Personal Spaceflight Spawns Suborbital Spaceports
Written by: developer
Based on information excerpted from The Space Report 2009: The Authoritative Guide to Global Space Activity.
With the growing interest in personal spaceflight, several locations have been suggested for future suborbital spaceports. Since most of these proposed spaceports are still in early stages of conceptual development, here is a summary of two suborbital spaceport proposals in more advanced phases of development.
Blue Origin Launch Site, Texas
This West Texas launch site is distinguished by its location on private property and the relative lack of publicity surrounding its activities. Blue Origin, a space launch company established by Amazon.com founder Jeff Bezos, proposes to launch its own reusable launch vehicle on suborbital, ballistic trajectories to altitudes in excess of 100 kilometers (62 miles). In November 2007, Blue Origin reported that its second suborbital spaceship was undergoing construction at its R&D facility in Kent, Wash., with a third vehicle also reported to be in development. There was no publicly announced launch site activity in 2008 or 2009.
Singapore Spaceport, Singapore, and Ras Al-Khaimah, United Arab Emirates
Private spaceflight company Space Adventures has proposed the creation of two suborbital spaceports, one in Singapore and the other in Ras Al-Khaimah, in the United Arab Emirates. Planning for the Singapore Spaceport, located near the Changi airport, is in a more advanced stage, as the spaceport received a certification from the Civil Aviation Authority of Singapore in 2006.
CURRENT SUBORBITAL SPACEPORTS
Several factors determine the type of missions suborbital spaceports can support, including infrastructure limitations such as a lack of complex launch pads and ground equipment, or geographic restrictions such as an inadequate buffer area between their facilities and populated areas.
California Spaceport (pictured)
The first commercial spaceport licensed by the Federal Aviation Administration, the California Spaceport is co-located at Vandenberg Air Force Base. Operated and managed by Spaceport Systems International, the facility offers commercial launch and payload processing services. In September 2008, Orbital Sciences announced that it had completed preparations for rocket assembly, ground tests, and launch of the Minotaur IV. The inaugural flight of this launch vehicle is scheduled to take place in 2009 at the California Spaceport's launch pad.
Spaceport America, New Mexico
The June 19 groundbreaking for Spaceport America, located in southern New Mexico north of Las Cruces on the outskirts of the White Sands Missile Range, was a major step forard for the New Mexico state legislature-funded endeavor. The $198 million Spaceport is being developed for use by a range of organizations conducting commercial space activities, including private companies and government agencies. Through the New Mexico Spaceport Authority, the state owns and operates the spaceport and leases its facilities to users. In December 2008, the FAA granted a launch permit to Spaceport America and the Spaceport formalized a deal with the Rocket Racing League and Armadillo Aerospace to use the facility as a launch center. Virgin Galactic signed a 20-year lease agreement with the State of New Mexico to use the spaceport as the company's headquarters and primary launch site.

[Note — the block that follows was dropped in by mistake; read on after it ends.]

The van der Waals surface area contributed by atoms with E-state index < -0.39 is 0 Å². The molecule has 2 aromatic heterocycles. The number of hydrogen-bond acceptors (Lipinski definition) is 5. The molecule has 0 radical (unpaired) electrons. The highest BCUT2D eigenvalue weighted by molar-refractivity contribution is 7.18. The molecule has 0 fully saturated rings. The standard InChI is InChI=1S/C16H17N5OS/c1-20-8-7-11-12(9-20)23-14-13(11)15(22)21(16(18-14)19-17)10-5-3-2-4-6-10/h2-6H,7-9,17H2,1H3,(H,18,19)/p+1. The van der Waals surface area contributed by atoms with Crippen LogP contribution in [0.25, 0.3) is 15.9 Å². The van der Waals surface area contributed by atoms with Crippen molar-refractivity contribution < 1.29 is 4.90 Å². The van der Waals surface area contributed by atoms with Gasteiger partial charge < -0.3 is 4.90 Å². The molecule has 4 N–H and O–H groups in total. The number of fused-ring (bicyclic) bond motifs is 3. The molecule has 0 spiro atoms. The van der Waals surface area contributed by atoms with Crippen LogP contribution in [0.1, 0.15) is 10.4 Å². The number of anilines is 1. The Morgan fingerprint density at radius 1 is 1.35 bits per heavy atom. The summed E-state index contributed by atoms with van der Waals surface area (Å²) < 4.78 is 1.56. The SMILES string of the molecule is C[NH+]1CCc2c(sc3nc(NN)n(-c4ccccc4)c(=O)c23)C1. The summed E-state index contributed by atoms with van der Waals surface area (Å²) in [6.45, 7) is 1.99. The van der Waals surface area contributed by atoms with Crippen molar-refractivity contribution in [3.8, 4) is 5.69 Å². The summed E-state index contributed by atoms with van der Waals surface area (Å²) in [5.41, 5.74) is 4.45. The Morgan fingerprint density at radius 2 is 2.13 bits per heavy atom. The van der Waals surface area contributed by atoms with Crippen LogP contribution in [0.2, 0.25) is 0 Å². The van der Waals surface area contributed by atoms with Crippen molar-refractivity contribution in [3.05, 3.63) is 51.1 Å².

Mojave Air and Space Port, California
Located in Mojave, Calif., the Mojave Air and Space Port in 2004 became the first inland launch site licensed by the FAA to support suborbital launches. That same week, Mojave Spaceport was the launch site for Virgin Galactic's SpaceShipOne, the first privately funded aircraft to take a human into space. In July 2008, Scaled Composites and Virgin Galactic unveiled the WhiteKnightTwo, the carrier aircraft for the SpaceShipTwo commercial suborbital spacecraft, at Mojave Spaceport.
Esrange Space Center, Sweden
Esrange is a small spaceport located near Kiruna in northern Sweden. It was founded in 1964 by the European Space Research Organization and in 1972 was transferred to the Swedish Space Corporation. Thus far, only suborbital rockets and high altitude balloons have been launched from Esrange. In 2008, Virgin Galactic and Esrange announced they were considering using the site to conduct suborbital personal spaceflight launches.
For more on current and proposed orbital spaceports see the June issue of the Space Foundation's Space Watch. The Space Report 2009: The Authoritative Guide to Global Space Activity may be purchased as a CD or e-book at www.TheSpaceReport.org.
This article is part of Space Watch: July 2009 (Volume: 8, Issue: 7).
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